ukiyo-e

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Art History

'Fantastic Landscapes' Surveys the Vivid Use of Color in Hokusai and Hiroshige's Woodblock Prints

July 16, 2021

Grace Ebert

Utagawa Hiroshige, “Yamashiro Province: The Togetsu Bridge in Mount Arashi (Yamashiro, Arashiyama Togetsukyo),” from the series Famous Places in the Sixty-Odd Provinces (Rokujuyoshu meisho zue), 1853

An exhibition opening this weekend at the Art Institute of Chicago plunges into the vast archives of renowned Japanese ukiyo-e artists Katsushika Hokusai (previously) and Utagawa Hiroshige (previously). Fantastic Landscapes brings together the vivid scenes created by the prolific printmakers through the first half of the 19th Century with a particular focus on their innovative uses of color. Peach skies, grassy bluffs in chartreuse, and their extensive applications of Prussian blue—Hokusai’s “The Great Wave off Kanagawa” famously layers the chemical pigment—mark a broader shift in the artform. Today, the pair are largely attributed with sparking a worldwide fascination with Japanese prints.

Explore some of the woodblock works on view as part of Fantastic Landscapes below, and see them in person between July 17 and October 11. You also might enjoy this monumental book compiling Hokusai’s Thirty-Six Views of Mount Fuji and Hiroshige’s delightful shadow puppets.

 

Katsushika Hokusai, “The Back of Mount Fuji Seen from Minobu River (Minobugawa Urafuji),” from the series Thirty-Six Views of Mount Fuji (Fugaku sanjūrokkei), about 1830/33

Katsushika Hokusai, “Amida Falls in the Far Reaches of the Kisokaido (Kisoji no oku Amidagataki),” from the series A Tour of Waterfalls in Various Provinces (Shokoku taki meguri)

Utagawa Hiroshige, “Plum Garden at Kameido (Kameido Umeyashiki),” from the series One Hundred Famous Views of Edo (Meisho Edo hyakkei)

Utagawa Hiroshige, “Awa Province: Naruto Whirlpools (Awa, Naruto no fuha),” from the series Famous Places in the Sixty-odd Provinces (Rokujuyoshu meisho zue), 1855

Katsushika Hokusai, “A Mild Breeze on a Fine Day (Gaifu kaisei),” from the series Thirty-six Views of Mount Fuji (Fugaku sanjurokkei), c. 1830/33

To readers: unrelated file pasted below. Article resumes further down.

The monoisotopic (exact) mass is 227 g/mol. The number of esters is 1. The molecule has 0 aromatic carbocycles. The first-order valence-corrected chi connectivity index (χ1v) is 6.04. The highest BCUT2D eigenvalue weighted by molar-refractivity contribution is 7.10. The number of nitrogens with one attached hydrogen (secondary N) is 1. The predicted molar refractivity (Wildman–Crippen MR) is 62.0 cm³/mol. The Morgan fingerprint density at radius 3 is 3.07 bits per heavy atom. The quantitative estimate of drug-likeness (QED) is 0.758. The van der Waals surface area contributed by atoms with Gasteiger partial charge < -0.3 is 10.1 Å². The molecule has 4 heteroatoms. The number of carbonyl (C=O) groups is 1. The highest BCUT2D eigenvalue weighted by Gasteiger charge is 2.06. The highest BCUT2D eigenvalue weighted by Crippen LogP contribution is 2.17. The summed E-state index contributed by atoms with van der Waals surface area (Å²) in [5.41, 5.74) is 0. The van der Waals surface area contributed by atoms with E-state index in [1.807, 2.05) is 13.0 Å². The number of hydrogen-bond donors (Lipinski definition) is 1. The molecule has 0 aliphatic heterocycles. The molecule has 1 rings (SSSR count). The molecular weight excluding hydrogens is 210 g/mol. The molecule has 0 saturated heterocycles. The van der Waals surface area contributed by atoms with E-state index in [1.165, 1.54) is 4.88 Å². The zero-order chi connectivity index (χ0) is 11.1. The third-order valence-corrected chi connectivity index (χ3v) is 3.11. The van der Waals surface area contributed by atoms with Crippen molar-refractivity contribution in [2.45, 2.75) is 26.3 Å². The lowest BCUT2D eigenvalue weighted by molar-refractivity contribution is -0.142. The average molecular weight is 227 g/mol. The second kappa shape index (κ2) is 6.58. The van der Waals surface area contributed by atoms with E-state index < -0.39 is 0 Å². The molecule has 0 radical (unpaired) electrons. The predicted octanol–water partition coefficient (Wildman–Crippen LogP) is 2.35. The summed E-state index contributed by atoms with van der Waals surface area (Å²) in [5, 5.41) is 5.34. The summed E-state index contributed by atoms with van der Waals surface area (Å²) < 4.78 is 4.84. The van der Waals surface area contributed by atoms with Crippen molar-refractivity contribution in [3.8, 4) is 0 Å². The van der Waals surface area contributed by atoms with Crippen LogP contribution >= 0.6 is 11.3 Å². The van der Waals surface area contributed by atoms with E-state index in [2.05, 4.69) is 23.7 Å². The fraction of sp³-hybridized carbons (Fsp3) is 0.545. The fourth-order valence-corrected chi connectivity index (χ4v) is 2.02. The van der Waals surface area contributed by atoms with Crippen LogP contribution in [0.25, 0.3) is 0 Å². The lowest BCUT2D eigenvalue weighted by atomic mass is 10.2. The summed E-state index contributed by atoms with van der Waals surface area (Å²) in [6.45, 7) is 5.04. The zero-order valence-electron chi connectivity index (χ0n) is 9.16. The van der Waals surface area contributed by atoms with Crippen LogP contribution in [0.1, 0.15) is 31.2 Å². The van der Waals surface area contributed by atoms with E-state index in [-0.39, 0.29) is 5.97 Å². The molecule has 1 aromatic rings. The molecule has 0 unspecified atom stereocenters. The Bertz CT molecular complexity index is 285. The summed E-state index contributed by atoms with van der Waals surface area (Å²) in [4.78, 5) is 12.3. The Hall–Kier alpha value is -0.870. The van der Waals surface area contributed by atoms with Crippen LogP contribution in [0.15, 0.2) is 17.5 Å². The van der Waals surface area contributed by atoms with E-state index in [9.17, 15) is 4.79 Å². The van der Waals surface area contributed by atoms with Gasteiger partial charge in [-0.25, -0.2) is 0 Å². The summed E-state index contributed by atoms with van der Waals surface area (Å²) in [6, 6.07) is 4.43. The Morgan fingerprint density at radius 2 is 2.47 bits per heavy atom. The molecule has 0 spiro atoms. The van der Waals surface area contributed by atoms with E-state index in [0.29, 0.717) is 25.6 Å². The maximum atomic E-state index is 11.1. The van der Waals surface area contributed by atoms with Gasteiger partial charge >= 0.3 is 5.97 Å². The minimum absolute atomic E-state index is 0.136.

Katsushika Hokusai, “Kirifuri Falls at Mount Kurokami in Shimotsuke Province (Shimotsuke Kurokamiyama Kirifuri no taki),” from the series A Tour of Waterfalls in Various Provinces (Shokoku taki meguri), c. 1833

 

 



Art History

Learn the Shadow Puppetry of Japan's Edo Period with Hiroshige's Delightful Woodblock Prints

June 2, 2021

Grace Ebert

Master the playful art of shadow puppetry with a little help from Utagawa Hiroshige (1797–1858). The prolific ukiyo-e artist, who is best known for his poetic woodblock prints of the Tōkaidō and views of Edo, also created an instructive series of omocha-e, or toy pictures intended for kids, that demonstrates how to twist your hands into a snail or rabbit or grasp a mat to mimic a bird perched on a branch. Appearing behind a translucent shoji screen, the clever figures range in difficulty from simple animals to sparring warriors and are complete with prop suggestions, written instructions for making the creatures move— “open your fingers within your sleeve to move the owl’s wings” or “draw up your knee for the fox’s back”—and guides for full-body contortions.

Prints of the eight-figure chart shown above, which Hiroshige released in 1842, are available from Flashbak, and you can explore a massive archive containing thousands of his works on The Minneapolis Institute of Art’s site. (via Present & Correct)